That has less to do with the character and more to do with writers thinking, "Well, the one woman on the crew has to hook up with SOMEBODY." And I frankly don't think you can call it getting around, when a) you're referring to two different continuities, and thus two different versions of the character who have nothing to do with the other's love life, and b) in the continuity where she kissed two of those people, she was only mentally consenting to one of them, and it didn't spark an actual relationship. That equals her having ONE ACTUAL RELATIONSHIP per continuity.

And exactly why are you making such a big deal of her making out with three of the "main crew"? Last time I checked, three out of seven was a minority. You act like she was close to "getting" everybody.

Josh Post said...

This may have been mentioned, but I figured the floating head/energy being was kind of explained a little in Star Trek TNG - The Nth Degree, where Barclay came into contact with an alien probe, became an extreme genius and sends the Enterprise D on a massive jump to the center of the galaxy, and meets a race of floating heads/energy lifeforms known as the Cytherians.

And I figured, based on this, that the god impersonator was really a prisoner of the cytherians, where he committed some series crime of his people and they imprisoned him on that planet, and formed the barrier to prevent him from leaving. Just saying...

Trekker4747 said...

I've always had a different theory on "God" in this movie, this one using canon sources. In the Next Gen episode "The Nth Degree" an alien probe gives Barcaly a vastly superior intellect which he uses to upgrade the ship's propulsion system to allow it travel a great distance where they encounter a Cytherian (?). The alien is represented as simply a ghostly head on the ship's bridge. The alien is an explorer but unlike the Federation it doesn't "seek out new life" it brings it in through this probe. The alien and the Enterprise spend some time with the alien in a cultural and technological exchange and is sent back to Federation space unharmed, Barcaly returned to normal and not retaining the knowledge he had gained. Presumably the technological leaps he achieved were undone too without record. It's my theory the "God" we see in this movie is an imprisoned Cytherian who did something similar to Sybok in hopes of escaping. This "might" explain how the Enterprise got to the center of the galaxy so quickly (which through TNG was retconed to being unreachable in a short time like we see in the movie.) Sybok "could have" encountered a similar probe and had a similar experience as Barcaly and given knowledge that temporarily gave the Enterprise greater speed and range that... somehow pulled the Klingons with it.... That somehow was all done again at the end of the movie... and then somehow forgotten. Okay, it all falls apart there. This is why I pretty much ignore STV and pretend it never happened. ;)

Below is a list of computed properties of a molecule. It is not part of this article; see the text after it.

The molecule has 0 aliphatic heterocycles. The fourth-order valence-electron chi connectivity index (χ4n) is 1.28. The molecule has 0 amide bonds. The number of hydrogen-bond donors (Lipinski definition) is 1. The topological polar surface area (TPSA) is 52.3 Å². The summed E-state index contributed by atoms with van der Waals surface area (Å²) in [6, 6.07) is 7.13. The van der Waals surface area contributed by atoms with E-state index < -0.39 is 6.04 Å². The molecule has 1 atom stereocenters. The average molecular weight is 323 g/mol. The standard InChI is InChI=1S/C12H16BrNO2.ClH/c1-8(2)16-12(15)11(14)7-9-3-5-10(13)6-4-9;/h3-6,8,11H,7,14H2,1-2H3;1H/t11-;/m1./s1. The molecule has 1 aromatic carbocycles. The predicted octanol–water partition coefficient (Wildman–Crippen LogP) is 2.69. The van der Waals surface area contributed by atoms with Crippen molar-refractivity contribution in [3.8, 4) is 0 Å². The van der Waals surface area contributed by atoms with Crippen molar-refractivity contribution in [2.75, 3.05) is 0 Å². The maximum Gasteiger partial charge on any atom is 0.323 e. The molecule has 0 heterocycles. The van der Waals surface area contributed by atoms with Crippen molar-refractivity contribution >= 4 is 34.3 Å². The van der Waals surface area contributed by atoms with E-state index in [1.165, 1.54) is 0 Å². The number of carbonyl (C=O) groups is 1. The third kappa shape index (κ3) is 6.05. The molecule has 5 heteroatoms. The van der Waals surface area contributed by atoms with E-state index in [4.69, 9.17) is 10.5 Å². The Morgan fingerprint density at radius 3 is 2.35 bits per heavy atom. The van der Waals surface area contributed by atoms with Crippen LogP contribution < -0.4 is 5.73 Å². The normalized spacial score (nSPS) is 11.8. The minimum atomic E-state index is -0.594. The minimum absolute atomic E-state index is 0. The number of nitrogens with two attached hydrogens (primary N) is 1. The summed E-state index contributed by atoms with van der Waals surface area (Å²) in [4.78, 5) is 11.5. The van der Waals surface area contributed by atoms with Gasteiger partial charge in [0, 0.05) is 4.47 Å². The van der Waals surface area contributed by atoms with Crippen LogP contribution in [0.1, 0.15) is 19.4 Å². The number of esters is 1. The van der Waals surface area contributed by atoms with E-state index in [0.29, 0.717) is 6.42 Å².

CoreDumpError said...

Don't worry Lewis, I didn't feel like your Schlock reference had to go all that far. Heck, the *first thing* that came to mind when I heard that the god thingy was at the "galactic core" was what Petey would make of him.

The Trembler said...

Wow. It’s been too long since I commented, though I’ve kept watching. It’s interesting to see this review of the comic of one of only two Star Trek films I don’t like. (The other is Insurrection; yes, I’m OK with both the original and Nemesis.) ST5 is one of the few I try to avoid, rather than not seek out. But what intrigued me was your synopsis actually made it seem inoffensive -- everything but Shatner’s quotes. There were many wrong things, but the wrongness rarely bothered me. It really was the details and how they were handled that made the film not work for me. (Though I agree with Alexander Chance and CatC that the McCoy pain scene was pretty good.) That’s different from Insurrection, where it was a lot of the details I enjoyed (including Gilbert and Sullivan as a weapon but not including breast jokes) but the overall story was the big problem. Or, well, I actually thought the Son’a were OK villains; it was the Ba’ku who didn’t work, as SFDebris chronicled.

One thing that isn’t small is the conflict between ST5 and Voyager. Central to this movie is that traveling to the center of the galaxy from one its spiral arms takes, to be charitable, a few days. Whereas traveling a distance only a few times greater, with more advanced engines, would take 70 years. That is one thing that does bother me. Even ignoring Voyager, making it a quick trip to the center of the galaxy feels wrong.

I always had a problem with “Why does God need a spaceship?” not merely because they had already met a god(-like alien) who wanted their starship in TOS, but because there have been many mythologies with powerful gods who still needed transport. Now, a transcendent, omnipresent deity as this thing is pretending to be, OK. That makes the question technically valid. But it always struck me as odd. In no way did that question fit in with Infinite Diversity in Infinite Combinations.